When he reviews this case, will the Minister accept that the charitable association concerned works on behalf of mainly wealthy beneficiaries, so the question of real social justice and injustice is heightened?

I do not think it is appropriate for me to comment on the beneficiaries of the charity. What I would say—I think this will be of interest to the hon. Lady—is that one of my officials has already spoken to a trustee, who has outlined that they may well be willing to sell the property, extend the lease or carry out the enfranchisement. Lawyers in the Department are looking to see what flexibilities are available.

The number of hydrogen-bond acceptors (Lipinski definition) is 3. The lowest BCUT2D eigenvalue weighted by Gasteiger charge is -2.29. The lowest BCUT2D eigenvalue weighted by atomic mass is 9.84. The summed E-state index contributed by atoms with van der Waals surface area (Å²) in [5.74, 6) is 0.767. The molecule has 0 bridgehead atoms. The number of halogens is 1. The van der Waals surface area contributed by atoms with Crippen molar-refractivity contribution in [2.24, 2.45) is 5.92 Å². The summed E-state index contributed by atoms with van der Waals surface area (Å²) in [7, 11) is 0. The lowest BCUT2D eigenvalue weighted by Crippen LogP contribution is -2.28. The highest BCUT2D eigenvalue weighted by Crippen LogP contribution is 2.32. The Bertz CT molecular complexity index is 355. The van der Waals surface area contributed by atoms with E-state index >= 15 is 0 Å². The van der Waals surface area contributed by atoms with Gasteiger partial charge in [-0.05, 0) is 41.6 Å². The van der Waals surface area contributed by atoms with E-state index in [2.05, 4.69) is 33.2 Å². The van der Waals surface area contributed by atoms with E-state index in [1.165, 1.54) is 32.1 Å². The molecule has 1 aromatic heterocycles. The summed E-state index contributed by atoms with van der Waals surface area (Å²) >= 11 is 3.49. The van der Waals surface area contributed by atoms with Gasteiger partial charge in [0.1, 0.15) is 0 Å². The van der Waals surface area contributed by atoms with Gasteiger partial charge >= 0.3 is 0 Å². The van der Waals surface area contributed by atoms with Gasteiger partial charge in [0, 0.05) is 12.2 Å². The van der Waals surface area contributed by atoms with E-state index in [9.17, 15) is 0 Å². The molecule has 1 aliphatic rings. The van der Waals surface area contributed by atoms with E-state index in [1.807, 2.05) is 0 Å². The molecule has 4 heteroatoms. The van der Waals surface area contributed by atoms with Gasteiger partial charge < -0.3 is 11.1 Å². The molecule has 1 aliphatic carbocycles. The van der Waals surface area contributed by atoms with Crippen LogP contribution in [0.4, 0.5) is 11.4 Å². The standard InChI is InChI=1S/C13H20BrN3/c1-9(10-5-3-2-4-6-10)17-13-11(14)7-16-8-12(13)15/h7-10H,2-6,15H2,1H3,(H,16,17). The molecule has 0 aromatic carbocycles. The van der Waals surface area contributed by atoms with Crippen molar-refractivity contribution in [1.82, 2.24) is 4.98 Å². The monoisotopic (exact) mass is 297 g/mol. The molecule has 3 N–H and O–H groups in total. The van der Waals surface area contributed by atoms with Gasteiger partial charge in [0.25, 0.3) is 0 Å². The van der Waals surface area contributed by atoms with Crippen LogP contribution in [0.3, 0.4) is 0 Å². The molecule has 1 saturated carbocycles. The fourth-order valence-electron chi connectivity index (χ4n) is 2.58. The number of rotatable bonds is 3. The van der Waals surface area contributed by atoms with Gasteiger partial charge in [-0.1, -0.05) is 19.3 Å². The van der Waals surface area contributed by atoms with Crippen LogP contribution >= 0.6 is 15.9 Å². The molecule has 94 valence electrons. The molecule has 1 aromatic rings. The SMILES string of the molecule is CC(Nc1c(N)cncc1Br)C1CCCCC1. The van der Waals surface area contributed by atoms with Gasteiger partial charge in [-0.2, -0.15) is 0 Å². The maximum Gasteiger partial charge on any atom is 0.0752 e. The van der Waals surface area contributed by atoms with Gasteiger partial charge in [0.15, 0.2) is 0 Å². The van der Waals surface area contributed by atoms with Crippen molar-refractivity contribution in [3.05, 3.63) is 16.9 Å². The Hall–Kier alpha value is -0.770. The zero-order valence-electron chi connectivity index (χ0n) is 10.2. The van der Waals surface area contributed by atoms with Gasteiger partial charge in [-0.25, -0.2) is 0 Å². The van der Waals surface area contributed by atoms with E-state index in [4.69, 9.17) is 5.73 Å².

I thank the Minister for his comments and the tenor, which I appreciate, of his response to my debate. Will he confirm that he will work with the Charity Commission to ensure that, in this regard, charities set out to be good citizens and good neighbours, and that the brand of charities is not open to criticism?

I will, of course, consider what the hon. Lady has suggested. In terms of providing a positive outcome for her individual constituents, perhaps the most appropriate thing to do is to have that conversation with the trust directly. As I have said, the Department will continue to liaise with her on this case, and I hope that we will reach a conclusion that is satisfactory for her and her constituents.